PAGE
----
Thursday, September 11, 2008

Do You See What I See?

While at work today, I entered this image of Union Lane in Melbourne into a competition on RedBubble. I thought I should have a quick look at the full-size image to make sure it was the one I wanted to enter.

When I brought it up, the colours just looked stupid. In particular, the whole left-hand third of the image was a single shade of orange, and not even a nice shade.
It made me think "Why did I even upload this?"

Someone left a comment on the image later in the day, so I opened it up at home to read the comment. And BOY does that shot look so much better at home!

Is it just because I'm not at work and so I'm feeling better about the world?

Is it because I have some awesome $10,000 monitor at home?
No. (Because I don't.)

The reason is simple, but important: Monitor Calibration.

At home, I use an X-Rite i1 Display 2 to calibrate the way my monitor displays colours. It helps me to adjust the brightness, contrast, RGB whitepoint (color temperature) and gamma curve of my CRT monitor so that what I see on the screen is a precise representation of the data in the image. At work (where, I must admit, colour correctness is not a high priority), there is no such calibration of our LCD monitors. The result? Great sadness.


Now, I'm not a professional photographer. Far from it. But if you're going to play around with the colours of your photos at home and then send them to a professional printer, you really, really need to calibrate your monitor. You must. To not do so is just silly. Your editing is quite possibly doing more harm than good.

In fact, even if you just want to appreciate your own and other people's photos properly on your home computer, I highly recommend that you get an affordable monitor calibration device and get your monitor into shape!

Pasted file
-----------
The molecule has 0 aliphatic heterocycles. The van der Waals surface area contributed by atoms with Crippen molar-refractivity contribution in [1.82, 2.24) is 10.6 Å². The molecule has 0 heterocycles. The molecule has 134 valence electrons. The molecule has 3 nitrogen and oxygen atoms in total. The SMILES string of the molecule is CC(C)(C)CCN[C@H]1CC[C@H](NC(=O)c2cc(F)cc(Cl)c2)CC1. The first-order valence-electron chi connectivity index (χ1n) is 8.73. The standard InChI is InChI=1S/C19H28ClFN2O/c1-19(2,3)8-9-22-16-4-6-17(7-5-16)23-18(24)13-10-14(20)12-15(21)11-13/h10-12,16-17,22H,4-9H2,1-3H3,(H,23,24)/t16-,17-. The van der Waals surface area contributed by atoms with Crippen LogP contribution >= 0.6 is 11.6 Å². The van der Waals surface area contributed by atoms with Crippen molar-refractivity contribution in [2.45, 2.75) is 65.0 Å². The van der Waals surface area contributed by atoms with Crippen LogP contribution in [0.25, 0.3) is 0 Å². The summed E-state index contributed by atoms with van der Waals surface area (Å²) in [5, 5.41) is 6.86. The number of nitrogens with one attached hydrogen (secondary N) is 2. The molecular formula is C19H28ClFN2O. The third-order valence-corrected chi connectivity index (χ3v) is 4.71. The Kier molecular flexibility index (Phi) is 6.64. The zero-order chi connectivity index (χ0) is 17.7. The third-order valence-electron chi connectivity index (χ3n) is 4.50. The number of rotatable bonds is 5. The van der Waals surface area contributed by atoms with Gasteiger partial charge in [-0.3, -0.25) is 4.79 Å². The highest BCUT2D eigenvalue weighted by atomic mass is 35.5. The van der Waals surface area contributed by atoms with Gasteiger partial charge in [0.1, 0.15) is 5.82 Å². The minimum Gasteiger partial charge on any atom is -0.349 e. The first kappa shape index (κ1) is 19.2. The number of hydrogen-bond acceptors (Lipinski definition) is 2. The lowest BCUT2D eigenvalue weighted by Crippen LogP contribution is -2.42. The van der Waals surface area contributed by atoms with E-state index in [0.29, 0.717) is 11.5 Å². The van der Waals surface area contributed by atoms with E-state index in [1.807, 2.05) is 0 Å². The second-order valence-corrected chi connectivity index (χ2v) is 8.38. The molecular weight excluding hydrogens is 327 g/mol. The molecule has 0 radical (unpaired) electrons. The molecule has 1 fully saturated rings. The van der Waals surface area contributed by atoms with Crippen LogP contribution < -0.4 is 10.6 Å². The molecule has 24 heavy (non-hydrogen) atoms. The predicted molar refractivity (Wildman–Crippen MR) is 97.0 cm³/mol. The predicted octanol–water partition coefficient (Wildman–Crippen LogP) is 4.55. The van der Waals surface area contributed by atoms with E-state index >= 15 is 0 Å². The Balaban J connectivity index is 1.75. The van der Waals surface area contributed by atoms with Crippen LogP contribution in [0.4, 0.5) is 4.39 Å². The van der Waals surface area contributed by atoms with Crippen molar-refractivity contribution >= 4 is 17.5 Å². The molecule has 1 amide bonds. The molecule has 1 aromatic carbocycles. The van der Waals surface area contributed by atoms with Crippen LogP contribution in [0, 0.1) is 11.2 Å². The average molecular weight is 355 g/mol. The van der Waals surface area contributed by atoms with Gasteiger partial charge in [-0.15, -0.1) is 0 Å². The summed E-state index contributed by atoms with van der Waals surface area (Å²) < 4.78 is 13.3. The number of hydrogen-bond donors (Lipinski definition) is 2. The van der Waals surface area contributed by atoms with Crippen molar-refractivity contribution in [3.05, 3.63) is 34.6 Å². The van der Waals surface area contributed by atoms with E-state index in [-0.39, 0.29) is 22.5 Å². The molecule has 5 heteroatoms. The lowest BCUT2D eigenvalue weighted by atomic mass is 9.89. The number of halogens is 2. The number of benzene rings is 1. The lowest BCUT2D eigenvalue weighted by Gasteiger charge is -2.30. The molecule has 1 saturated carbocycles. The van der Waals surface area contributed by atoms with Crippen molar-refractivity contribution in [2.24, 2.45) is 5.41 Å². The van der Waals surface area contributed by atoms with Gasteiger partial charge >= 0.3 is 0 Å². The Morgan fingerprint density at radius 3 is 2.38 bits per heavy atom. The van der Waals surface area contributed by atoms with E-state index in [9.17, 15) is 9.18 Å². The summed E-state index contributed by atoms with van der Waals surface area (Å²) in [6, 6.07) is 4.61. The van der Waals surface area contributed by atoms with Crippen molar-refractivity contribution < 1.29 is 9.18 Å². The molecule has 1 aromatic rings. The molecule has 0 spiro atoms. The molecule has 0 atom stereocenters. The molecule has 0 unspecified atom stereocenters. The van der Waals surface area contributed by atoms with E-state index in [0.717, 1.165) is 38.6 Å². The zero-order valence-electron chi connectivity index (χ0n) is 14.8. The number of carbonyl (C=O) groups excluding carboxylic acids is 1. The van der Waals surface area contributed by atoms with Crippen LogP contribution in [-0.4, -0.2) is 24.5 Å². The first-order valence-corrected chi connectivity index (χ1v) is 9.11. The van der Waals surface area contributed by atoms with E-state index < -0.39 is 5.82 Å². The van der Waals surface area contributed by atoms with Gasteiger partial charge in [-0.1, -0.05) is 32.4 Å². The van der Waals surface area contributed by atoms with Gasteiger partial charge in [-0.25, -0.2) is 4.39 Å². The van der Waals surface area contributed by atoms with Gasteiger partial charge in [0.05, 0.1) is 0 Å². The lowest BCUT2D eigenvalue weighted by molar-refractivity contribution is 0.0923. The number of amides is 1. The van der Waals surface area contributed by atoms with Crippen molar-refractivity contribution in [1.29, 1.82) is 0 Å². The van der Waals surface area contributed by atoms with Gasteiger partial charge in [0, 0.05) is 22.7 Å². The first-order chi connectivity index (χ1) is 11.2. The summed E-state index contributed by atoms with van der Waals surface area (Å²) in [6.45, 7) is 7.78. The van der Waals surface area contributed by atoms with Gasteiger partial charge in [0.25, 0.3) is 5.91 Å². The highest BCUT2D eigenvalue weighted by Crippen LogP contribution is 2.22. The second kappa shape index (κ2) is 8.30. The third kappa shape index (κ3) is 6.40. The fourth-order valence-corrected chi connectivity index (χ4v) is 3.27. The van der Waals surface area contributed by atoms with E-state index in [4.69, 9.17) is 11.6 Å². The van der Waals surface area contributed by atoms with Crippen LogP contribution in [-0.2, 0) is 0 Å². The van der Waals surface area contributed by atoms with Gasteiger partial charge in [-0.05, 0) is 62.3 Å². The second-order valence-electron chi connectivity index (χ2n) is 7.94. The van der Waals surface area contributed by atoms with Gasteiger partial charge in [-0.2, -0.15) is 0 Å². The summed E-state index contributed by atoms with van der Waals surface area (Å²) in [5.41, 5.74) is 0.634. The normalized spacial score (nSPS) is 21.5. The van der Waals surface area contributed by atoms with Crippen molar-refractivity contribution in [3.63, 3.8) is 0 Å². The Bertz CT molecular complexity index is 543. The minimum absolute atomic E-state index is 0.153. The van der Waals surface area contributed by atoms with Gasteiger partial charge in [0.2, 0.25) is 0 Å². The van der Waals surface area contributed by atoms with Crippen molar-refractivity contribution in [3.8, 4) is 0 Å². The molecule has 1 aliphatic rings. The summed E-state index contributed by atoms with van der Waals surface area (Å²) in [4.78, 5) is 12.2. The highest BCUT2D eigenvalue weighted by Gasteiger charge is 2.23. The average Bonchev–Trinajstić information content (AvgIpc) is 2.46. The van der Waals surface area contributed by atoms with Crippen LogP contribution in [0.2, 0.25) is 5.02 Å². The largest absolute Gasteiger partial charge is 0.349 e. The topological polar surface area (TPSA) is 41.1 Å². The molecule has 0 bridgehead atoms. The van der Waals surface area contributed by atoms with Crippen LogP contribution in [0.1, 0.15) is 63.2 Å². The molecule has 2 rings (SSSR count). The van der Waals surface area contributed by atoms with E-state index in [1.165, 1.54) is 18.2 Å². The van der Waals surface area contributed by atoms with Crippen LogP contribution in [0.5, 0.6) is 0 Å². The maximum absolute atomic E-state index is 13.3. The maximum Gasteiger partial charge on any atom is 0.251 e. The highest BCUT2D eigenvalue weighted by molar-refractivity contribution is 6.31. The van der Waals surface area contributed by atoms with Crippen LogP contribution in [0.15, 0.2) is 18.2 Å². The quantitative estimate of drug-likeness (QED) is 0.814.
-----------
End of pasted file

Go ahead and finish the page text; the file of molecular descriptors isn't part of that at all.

My experience at work today showed that an uncorrected monitor can flat-out ruin what is otherwise a lovely image.

Monitor Calibration 101
For the newbies: What happens if you don't calibrate your monitor? Well, imagine there's a piece of plastic between you and your monitor and that this plastic is light yellow, or light blue, or light green. You can still see everything on your monitor, and it appears to have all the colours of the rainbow, but something isn't quite right. This is what an uncalibrated monitor looks like.

In fact, your eyes will slowly adjust to the fact that everything on your monitor seems to have a yellowish or bluish or greenish tone (this is called a "colour cast") and your brain, which is really only interested in what a colour looks like compared to the other colours next to it, will effectively subtract the cast from your vision.

But if, while this piece of plastic is in the way, you start editing the colours of your photos, you will probably make different decisions - wrong decisions - compared to what you would make if it weren't there.

For example, if your monitor has a green cast, you might decide that Aunt May's skin tone is a little green, so you adjust the tone of the photo to represent her typical, pinkish tone. But because your monitor isn't calibrated, the colour you see on the screen - the one you think you've changed Aunt May's skin to - is not actually the colour stored in the image. It is the colour in the image plus the green tone of the cast. It's likely - almost certain - that you overcompensated for the colour cast when you adjusted the colour in the photo. If you were to get this photo printed at the local mini-lab, you would probably find that Aunt May's skin is so red that she looks like she has a third-degree sunburn.

So what does monitor calibration do? How does it work?

When you calibrate your monitor, what you effectively do is let the computer measure the colours that your monitor is displaying. This is done by attaching a calibration device to your monitor and running the software that came with the device. By doing this, the computer can detect the colour cast because it tells the monitor to display white, but then measures that it shows a greenish shade of white.

Once your computer knows the natural colour cast of your monitor, the computer can change the colours that it sends to the monitor to compensate for the cast, so that what you end up seeing is the pure, unadulterated colour from the image.

So, do your Aunt May a favour:

Calibrate Your Monitor Today.

Copyright (c) 2008 Graham Lea. All rights reserved.

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